Local routes tend to form something of a grid, although the cross-town routes tend to be more jaggedy than I would like. While a small number of core routes get good ridership throughout the day, most do ok during the peak and are pretty empty off-peak. Considering that Houston uses 40-foot coaches for almost all service, even a bus that's half full is not really carrying all that many people. There is also a huge demographic difference between people riding local routes and commuter routes. On commuter routes, most of the riders are White. On local routes, the overwhelming majority of the riders are African American or Hispanic.

That being said, here is a summary of the good and the bad about the system, as it is now.

Good:
- A high-frequency core network, anchored by the light rail line. Weekday, midday, the light rail runs every 6 minutes, with core connecting routes running every 15 minutes.
- The light rail seems to get good signal priority and travels through the downtown area much faster than buses.
- Metro was not afraid to truncate core routes that used to go all the way downtown at light rail stations, forcing a transfer to the train to complete the trip. This decision generated a lot of controversy at the time, but nearly 10 years later, it looks like a no-brainer. The train moves so much faster than a bus, thanks to quicker boarding and signal priority, is very obvious that the average 3-minute wait time for the connection is well worth it.
- Metro was able to hold fares down, while other agencies were raising them by large amounts. The one-way fare is still only $1.25, remarkably cheap, compared to almost any other big-city transit system.
- The logistics of managing fares seem better there than in Seattle (which has a much better and more well-used transit system overall). Houston got rid of paper transfers several years ago (although electronic transfers are still free and automatic). They also have machines on board the buses allowing riders to refill their fare cards while the bus is moving, without holding people up.
- Houston does a pretty good job of making bus routes stick to arterials, rather than having them meander through side streets.

Bad:
- The transit centers in Houston are downright awful. Many of them are completely deserted, with nothing around but buses and parking lots. Of course, every bus whose natural route would go within a half-mile of the transit center has to deviate into the bus bays, where little attention is paid towards getting buses in and out of them quickly.
- Ridership is not good. Pretty much everyone that can possible afford to drive does. Even most long-distance peak-period commuter routes have ridership that would be considered pathetic for almost every other city of Houston's size. A few years ago, Houston experimented with a non-stop express bus between downtown and the airport, then canned it due to not enough riders. I rode it a few times, when coming in for a visit - a typical trip had between 0 and 5 riders, excluding myself.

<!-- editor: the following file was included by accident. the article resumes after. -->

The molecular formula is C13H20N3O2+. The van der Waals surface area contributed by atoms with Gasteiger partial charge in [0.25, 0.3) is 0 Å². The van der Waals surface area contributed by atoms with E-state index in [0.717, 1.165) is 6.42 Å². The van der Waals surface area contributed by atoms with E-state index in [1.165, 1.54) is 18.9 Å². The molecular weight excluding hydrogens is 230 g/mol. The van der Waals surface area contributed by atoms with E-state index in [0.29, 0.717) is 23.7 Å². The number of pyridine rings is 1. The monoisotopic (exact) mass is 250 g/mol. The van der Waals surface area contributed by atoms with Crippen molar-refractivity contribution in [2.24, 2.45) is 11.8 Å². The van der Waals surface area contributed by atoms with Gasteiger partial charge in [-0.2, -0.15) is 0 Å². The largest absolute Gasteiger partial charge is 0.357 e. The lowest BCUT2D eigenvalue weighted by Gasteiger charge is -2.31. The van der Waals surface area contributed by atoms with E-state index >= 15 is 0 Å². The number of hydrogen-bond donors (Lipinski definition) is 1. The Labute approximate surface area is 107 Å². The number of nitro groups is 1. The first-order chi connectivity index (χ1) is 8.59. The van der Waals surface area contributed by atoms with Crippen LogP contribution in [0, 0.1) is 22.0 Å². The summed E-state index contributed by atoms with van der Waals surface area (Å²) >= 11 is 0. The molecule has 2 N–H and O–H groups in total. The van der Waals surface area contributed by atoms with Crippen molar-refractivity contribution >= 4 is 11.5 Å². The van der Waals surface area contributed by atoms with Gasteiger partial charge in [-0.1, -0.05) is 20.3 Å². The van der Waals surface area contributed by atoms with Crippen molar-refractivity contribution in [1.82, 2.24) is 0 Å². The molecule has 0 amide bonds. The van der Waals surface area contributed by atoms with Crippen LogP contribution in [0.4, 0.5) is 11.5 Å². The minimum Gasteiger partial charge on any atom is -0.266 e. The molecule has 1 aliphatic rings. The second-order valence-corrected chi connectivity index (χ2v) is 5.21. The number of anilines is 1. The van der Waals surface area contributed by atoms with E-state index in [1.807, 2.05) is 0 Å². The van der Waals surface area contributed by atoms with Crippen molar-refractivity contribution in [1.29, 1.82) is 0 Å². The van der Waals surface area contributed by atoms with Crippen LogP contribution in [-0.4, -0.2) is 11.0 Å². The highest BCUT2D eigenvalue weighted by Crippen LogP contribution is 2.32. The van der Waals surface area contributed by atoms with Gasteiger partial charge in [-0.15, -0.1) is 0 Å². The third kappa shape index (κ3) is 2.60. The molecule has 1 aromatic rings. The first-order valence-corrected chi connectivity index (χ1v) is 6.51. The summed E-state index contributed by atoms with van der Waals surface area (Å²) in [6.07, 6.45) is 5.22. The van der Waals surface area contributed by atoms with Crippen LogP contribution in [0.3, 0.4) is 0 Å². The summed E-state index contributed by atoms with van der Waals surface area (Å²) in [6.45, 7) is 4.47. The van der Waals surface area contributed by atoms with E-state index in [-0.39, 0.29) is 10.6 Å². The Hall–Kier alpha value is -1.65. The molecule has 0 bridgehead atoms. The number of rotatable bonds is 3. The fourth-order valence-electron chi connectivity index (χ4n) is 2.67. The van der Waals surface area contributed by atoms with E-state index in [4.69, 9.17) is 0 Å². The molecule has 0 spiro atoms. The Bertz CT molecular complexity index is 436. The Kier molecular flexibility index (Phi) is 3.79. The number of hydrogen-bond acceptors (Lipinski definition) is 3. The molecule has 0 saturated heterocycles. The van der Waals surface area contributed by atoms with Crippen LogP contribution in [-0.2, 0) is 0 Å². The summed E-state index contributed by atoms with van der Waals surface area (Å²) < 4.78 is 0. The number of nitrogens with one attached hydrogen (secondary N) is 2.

- No real-time arrival information is available, so you're stuck using the schedule and hoping and praying that the bus will be somewhat close to on-time.
- Coverage of the outer parts of the city is extremely poor. (although, with limited resources, some would consider this a positive)

Conclusion: Ridership in Houston sucks, but, ultimately, I don't think any significant restructuring of service is going to do much to improve it. The real problem is that driving and parking are just too cheap. A couple years ago, I was taking a trip downtown with my parents on a weekday, and we found parking (albeit a half-mile walk from most of the larger buildings) for only $2! (We actually considered parking on the street further back and taking the rail in, but, with parking cheaper than the train fare, it didn't make sense).

Rather, I think they should focus more on small tweaks to make things better. For instance, there are a couple of 10-minute-headways routes in my neighborhood in which every 3rd trip or so has a crazy deviation that almost nobody uses - not only does it force you to consult the schedule to avoid the deviation, but it also virtually guarantees that half the route is going to have uneven headway and severe bus bunching. If Houston is going to make changes to their network, getting rid of quirks like that should be a priority.

Second, Houston is severely lacking in pedestrian mobility, which is critical for transit because transit doesn't work if you can't get from your house to a bus stop. The arterial street grid has gridlines that at least a mile apart (any any service that went between those arterials would be horrifically slow, so there's a good reason why they don't do that), so unless you live right next to a major intersection, either radial travel or crosstown travel by bus will require either a significant walk or an extra connection.

There are a lot of streets that should have sidewalks, but don't. Even the sidewalks that do exist tend to be poorly maintained and overgrown by vegetation. The inner part of the city is ok in this respect, but the further out you get, the worse it gets. Houston also needs a lot more crosswalks. The prevailing frame of mind there is that the only way across an arterial is another arterial. The number of big-street-small-street intersections with traffic lights is small, and after 22 years of living in Houston, I struggle to come up with a single example of any signalized crosswalk that isn't also a crossing point for cars.